Also just finished reading The Sandcastle Girls by Chris Bohjalian. Another WOW book. I’ve always liked the author – many years ago I read his book, Midwives and really liked it. Don’t confuse this book with the one I recently read, The Last Midwife: A Novel by Sandra Dallas that I reviewed recently. I think we read it in one of my book groups. He’s a brilliant writer, and this one has a lot of characters and twists. It’s a novel, but based on a lot of truth regarding the Armenian genocide. Most of the book takes place in Aleppo, Syria with some good Samaritan folk trying to help rescue people (mostly children) following the forced long marches the Turks made prodding the Turkish Armenians to exit their country. But it also jumps to near present day as a family member is trying to piece together obscure parts of her grandparents’ former lives there. She uncovers some hidden truths (many survivors of the genocide never-ever-ever wanted to talk about it) and a bit more about her Armenian heritage. A riveting book – I could hardly put it down. Lots to discuss for a book club read. I simply must read more of Bohjalian’s books (he’s written many).

The Good Widow: A Novel by Lisa Steinke. All I can say is “wow.” In a general sense, this book is based on the premise of The Pilot’s Wife. But this one has some totally different twists and turns. A young wife is met at the door by police, informing her that her husband has died in an auto accident. Then she finds out he died in Hawaii – not Kansas, where she thought he was, on business. Then she finds out there was a woman in the car. Then she meets the fiance of the woman passenger and the two of them embark on a fact-finding mission in Hawaii to discover the truth. Well, I’m just sayin’ . . . the plot thickens. And thickens. And thickens clear up to the last few pages. Hang onto your seat. A really, really good, suspenseful read.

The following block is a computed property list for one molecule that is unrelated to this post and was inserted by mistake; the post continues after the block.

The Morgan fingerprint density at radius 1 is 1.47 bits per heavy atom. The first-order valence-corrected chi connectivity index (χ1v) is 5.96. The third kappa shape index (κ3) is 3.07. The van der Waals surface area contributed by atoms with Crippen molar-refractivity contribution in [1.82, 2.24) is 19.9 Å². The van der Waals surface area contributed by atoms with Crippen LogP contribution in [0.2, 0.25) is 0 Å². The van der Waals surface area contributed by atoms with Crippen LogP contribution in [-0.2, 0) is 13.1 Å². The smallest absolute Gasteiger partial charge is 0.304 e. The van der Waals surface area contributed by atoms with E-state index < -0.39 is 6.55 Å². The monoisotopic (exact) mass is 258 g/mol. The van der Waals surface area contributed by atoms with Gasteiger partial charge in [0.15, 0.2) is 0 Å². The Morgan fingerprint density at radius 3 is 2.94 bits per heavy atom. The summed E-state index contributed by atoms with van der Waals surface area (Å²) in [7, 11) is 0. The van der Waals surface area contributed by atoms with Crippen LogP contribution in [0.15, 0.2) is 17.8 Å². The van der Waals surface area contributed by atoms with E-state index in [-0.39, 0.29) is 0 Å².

The Girl Who Wrote in Silk by Kelli Estes. What a WONDERFUL book. It opens up a shameful part of America’s past, but one you might not have heard about before this. In the late 1800s thousands of Chinese workers were brought to the West Coast to help with a variety of construction projects and a myriad of other things where laborers were needed. Many settled, married and made a new life for themselves. But suddenly the white population didn’t want them here anymore and they summarily ordered them ALL out of our country. This book chronicles a young Chinese girl, who was on a ship that was supposed to take her family to China, but the ship’s captain decided en route to dump them all overboard, to drown. The girl’s father knew it was going to happen and in order to save her, he threw his daughter off the ship as they were passing Orcas Island (in the San Juan Islands west of Seattle). She was saved. The book switches from that time to current time as a woman is rebuilding her family’s home on Orcas and finds a beautifully embroidered silk Chinese robe sleeve hidden under a stair step. The book is about that sordid past and the young girl’s descendents, and about the woman who is rebuilding. Stunner of a novel. Good for a book club read, I think. It has a reader’s guide at the back with good questions for book groups.